The Administration's South Asia Strategy on Afghanistan

Testimony
John J. Sullivan
Deputy Secretary of State
Statement Before the Senate Foreign Relations Committee
Washington, DC
February 6, 2018


Good morning, Mr. Chairman, Ranking Member Cardin, and members of the Committee. Thank you for inviting me here today to provide an update on the Administration’s South Asia strategy.

I want to begin by offering my thoughts on Afghanistan, in light of my trip to Kabul last week, and talk about how we are engaging, together with the interagency, in a regional approach in South Asia to bolster stability in the region.

During my trip, I was first and foremost able to extend in person our condolences, thoughts, and prayers to the hundreds of victims and their families, and all those affected by the recent terrible acts of violence. The United States remains firmly committed to supporting the Afghan people and their government’s efforts to achieve peace, security, and prosperity for their country.

While in Kabul, I met with President Ghani, Chief Executive Abdullah, and other Afghan partners. Every leader reiterated their support for our strategy, and their commitment to creating the conditions that will bring the Taliban to the negotiating table and establish an environment for a sustained peace.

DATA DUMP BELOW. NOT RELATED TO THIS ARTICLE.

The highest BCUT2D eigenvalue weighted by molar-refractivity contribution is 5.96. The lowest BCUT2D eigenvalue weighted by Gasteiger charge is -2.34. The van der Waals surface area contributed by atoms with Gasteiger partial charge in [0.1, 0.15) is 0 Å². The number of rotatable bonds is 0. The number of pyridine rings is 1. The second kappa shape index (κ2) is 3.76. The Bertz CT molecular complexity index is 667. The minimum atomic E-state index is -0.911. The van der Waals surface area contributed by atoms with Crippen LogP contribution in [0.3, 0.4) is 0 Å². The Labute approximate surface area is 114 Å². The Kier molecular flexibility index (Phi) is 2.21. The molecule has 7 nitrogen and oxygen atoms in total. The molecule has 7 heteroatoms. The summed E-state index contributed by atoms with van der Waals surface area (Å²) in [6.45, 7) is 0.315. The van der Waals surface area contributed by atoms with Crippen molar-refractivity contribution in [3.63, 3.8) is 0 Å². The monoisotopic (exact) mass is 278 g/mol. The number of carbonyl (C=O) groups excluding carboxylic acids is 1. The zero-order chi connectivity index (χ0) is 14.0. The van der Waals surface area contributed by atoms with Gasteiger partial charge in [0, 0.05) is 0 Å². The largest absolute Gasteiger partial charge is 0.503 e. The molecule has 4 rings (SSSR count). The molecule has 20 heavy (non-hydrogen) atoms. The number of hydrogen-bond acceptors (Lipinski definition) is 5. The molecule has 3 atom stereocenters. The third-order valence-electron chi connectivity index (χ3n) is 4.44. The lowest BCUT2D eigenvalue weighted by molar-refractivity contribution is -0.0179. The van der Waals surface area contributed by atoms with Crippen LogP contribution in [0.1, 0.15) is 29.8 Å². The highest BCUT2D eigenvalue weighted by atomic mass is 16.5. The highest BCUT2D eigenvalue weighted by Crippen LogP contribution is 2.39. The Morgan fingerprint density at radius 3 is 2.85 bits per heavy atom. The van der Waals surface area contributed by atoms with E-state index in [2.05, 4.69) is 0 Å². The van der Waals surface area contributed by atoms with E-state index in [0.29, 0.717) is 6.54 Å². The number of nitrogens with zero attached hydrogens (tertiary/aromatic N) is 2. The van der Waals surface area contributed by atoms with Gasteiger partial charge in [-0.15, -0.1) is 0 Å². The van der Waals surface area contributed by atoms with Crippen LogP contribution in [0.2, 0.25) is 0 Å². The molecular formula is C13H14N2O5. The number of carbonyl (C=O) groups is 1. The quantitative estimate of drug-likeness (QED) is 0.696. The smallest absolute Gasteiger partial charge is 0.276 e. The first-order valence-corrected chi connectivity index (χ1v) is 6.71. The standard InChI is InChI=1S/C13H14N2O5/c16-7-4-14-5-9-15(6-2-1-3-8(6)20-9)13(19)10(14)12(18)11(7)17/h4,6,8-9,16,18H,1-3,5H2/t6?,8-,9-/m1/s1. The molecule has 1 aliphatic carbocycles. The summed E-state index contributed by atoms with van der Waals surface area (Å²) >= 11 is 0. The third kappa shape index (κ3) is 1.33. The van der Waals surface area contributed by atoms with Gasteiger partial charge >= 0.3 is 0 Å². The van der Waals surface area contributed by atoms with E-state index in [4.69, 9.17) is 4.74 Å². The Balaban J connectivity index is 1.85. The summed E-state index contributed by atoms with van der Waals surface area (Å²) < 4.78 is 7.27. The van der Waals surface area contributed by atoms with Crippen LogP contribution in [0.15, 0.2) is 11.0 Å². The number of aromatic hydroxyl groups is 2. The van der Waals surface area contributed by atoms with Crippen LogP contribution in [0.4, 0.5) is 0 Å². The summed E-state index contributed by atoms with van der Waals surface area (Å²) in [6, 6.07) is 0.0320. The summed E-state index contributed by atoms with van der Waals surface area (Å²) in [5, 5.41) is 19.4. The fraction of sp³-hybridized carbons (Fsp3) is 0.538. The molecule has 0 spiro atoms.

These leaders also reaffirmed their support for the Afghanistan Compact – a series of reform benchmarks established by the Afghans – to implement reforms in the areas of security, governance, rule of law, economic development, and peace and reconciliation. President Ghani and I co-chaired an executive committee meeting of the Compact, where we reviewed and highlighted progress on those benchmarks.

I also discussed with the Afghan leadership the critical importance of timely, credible, and transparent elections. It is vital that parliamentary and presidential elections take place this year and next, respectively, and that they reflect the will of the Afghan people and create an inclusive government that continues to implement these fundamental reforms.